Too Much Information: The Feel Good Stat of the Week

The Sugar Bowl is almost upon us, so my pregame breakdown of Georgia's upcoming meeting with Hawaii is drawing inexorably to its conclusion. We have looked at the passing game, the running game, and various other odds and ends, which brings us to my favorite element of Too Much Information, namely . . .

The Feel Good Stat of the Week

Shortly after the Bulldogs' postseason pairing was announced, an early Warrior commenter warned me that Hawaii's defense could adjust. That certainly is true to some extent (as evidenced by the islanders' recovery from an early three-touchdown deficit at home against a four-win Washington team ranked 94th in the country in scoring defense), yet these facts remain facts:

  • In the first twelve games of the 2007 season, the Aloha State Adventurers allowed a combined total of 142 points in the first half.
  • In the first twelve games of the 2007 season, the Aloha State Adventurers allowed a combined total of 142 points in the second half.
That's right. The islanders have surrendered exactly as many points after halftime as they have given up before intermission. The 'Dawgs, in the meantime, have developed under Willie Martinez the propensity they showed under Brian VanGorder for keeping the opposition off of the scoreboard after the break. In the final 30 minutes in their last eight games, the Red and Black permitted 7, 7, 0, 13, 24, 10, 3, and 3 points, respectively . . . and, in the worst of those outings (against Troy), the Bulldogs' scrubs gave up a trash touchdown with five seconds showing on the clock in a game in which the Classic City Canines held a 17-point lead with six and a half minutes remaining in the game.

Consider this: Georgia has allowed more than twice as many points in the second quarter (88) as in the fourth quarter (43). The final stanza, incidentally, is when the Warriors' offense is least prolific, as the 102 points rung up by U.H. in the concluding period of regulation this autumn are the fewest tallied by the W.A.C. champions in any quarter.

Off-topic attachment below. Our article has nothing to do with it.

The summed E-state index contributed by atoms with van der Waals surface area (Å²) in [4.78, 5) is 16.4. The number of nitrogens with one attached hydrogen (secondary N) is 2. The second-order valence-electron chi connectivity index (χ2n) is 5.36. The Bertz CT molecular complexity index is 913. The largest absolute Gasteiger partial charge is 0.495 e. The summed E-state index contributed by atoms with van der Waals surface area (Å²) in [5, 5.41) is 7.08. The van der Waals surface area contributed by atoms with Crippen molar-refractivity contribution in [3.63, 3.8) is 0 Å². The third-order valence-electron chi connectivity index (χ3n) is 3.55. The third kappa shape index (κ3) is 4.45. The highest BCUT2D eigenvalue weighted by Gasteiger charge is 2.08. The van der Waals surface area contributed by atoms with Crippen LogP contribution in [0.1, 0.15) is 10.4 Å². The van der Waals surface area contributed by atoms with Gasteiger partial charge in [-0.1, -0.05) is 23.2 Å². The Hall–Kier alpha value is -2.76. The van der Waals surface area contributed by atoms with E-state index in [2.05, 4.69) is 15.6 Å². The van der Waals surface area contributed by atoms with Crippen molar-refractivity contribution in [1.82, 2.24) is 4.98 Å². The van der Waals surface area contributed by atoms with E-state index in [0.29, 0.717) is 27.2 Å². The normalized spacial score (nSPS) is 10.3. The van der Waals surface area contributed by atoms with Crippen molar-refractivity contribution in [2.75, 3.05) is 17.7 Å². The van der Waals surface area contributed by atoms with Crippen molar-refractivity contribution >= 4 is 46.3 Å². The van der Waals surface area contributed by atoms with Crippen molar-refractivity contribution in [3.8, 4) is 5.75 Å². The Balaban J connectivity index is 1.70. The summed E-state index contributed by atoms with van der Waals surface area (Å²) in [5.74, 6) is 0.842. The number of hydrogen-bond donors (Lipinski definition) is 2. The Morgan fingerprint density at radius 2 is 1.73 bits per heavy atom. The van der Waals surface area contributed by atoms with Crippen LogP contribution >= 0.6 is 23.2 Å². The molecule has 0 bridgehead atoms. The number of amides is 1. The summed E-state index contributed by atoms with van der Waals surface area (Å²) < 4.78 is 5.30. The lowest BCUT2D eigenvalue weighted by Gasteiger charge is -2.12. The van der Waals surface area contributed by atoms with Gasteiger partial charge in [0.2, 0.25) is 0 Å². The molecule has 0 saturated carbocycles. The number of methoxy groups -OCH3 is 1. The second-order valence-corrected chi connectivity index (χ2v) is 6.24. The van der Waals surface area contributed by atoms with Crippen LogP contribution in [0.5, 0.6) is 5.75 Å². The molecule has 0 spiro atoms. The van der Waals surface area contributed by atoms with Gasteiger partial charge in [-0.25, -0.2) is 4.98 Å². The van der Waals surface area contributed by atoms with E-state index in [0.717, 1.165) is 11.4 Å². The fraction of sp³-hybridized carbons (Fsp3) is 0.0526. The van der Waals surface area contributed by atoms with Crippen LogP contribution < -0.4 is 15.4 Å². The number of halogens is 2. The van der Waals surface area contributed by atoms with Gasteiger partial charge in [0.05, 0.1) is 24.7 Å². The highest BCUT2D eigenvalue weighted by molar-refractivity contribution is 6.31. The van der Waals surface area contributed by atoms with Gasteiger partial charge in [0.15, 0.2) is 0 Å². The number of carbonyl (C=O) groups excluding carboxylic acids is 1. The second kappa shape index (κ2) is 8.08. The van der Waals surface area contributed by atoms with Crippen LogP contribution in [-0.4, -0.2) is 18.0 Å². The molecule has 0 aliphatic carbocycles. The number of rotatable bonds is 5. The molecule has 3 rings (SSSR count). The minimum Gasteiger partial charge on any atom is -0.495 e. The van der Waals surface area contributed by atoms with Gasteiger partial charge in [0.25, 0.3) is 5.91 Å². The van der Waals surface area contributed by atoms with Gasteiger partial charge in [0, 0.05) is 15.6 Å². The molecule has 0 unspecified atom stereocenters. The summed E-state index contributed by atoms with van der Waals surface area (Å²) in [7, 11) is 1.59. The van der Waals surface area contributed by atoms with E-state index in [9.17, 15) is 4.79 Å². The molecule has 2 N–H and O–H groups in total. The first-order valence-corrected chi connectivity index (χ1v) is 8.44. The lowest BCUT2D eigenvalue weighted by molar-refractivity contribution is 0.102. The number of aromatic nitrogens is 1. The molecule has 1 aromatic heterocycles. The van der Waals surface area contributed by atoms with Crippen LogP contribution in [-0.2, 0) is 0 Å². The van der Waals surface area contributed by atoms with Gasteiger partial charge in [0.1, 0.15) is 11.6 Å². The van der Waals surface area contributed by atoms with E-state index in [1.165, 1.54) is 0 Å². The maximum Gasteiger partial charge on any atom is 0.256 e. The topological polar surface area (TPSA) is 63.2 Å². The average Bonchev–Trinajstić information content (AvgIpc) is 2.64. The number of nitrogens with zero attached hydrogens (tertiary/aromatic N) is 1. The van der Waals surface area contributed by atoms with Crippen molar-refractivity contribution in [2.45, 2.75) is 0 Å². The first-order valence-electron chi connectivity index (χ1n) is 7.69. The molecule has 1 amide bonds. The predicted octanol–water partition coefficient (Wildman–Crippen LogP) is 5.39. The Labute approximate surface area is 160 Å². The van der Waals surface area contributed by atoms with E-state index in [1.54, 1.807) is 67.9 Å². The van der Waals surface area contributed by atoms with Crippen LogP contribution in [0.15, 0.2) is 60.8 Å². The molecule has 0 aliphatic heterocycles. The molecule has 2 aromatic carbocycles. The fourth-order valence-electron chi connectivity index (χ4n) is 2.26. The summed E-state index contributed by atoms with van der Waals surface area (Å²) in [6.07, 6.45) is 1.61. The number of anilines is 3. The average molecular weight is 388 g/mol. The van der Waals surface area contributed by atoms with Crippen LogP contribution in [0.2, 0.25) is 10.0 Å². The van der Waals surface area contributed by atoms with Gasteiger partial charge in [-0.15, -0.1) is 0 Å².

To some extent, this is because Hawaii has been ahead, but the islanders have not had a comfortable lead as often as you might think. The Warriors have won five of their games by a touchdown or less and Colt Brennan has thrown every U.H. pass in nearly half of the Aloha State Adventurers' twelve contests.

The Red and Black, by contrast, get better as the game goes along, scoring more points in the second quarter (102) than in the first (65), more in the third (104) than in the second, and more in the fourth (106) than in the third.

Hawaii scores 25.0 points per game in the first half and 20.0 points per game in the second half. Georgia allows 12.7 points per game in the first half and 8.1 points per game in the second half.

Georgia scores 13.9 points per game in the first half and 17.5 points per game in the second half. Hawaii allows 11.8 points per game in the first half and 11.8 points per game in the second half.

What, then, are we to make of the numbers before us? To learn the answer to that question, you will need to stick around for the bottom line in the next installment of Too Much Information.

Go 'Dawgs!

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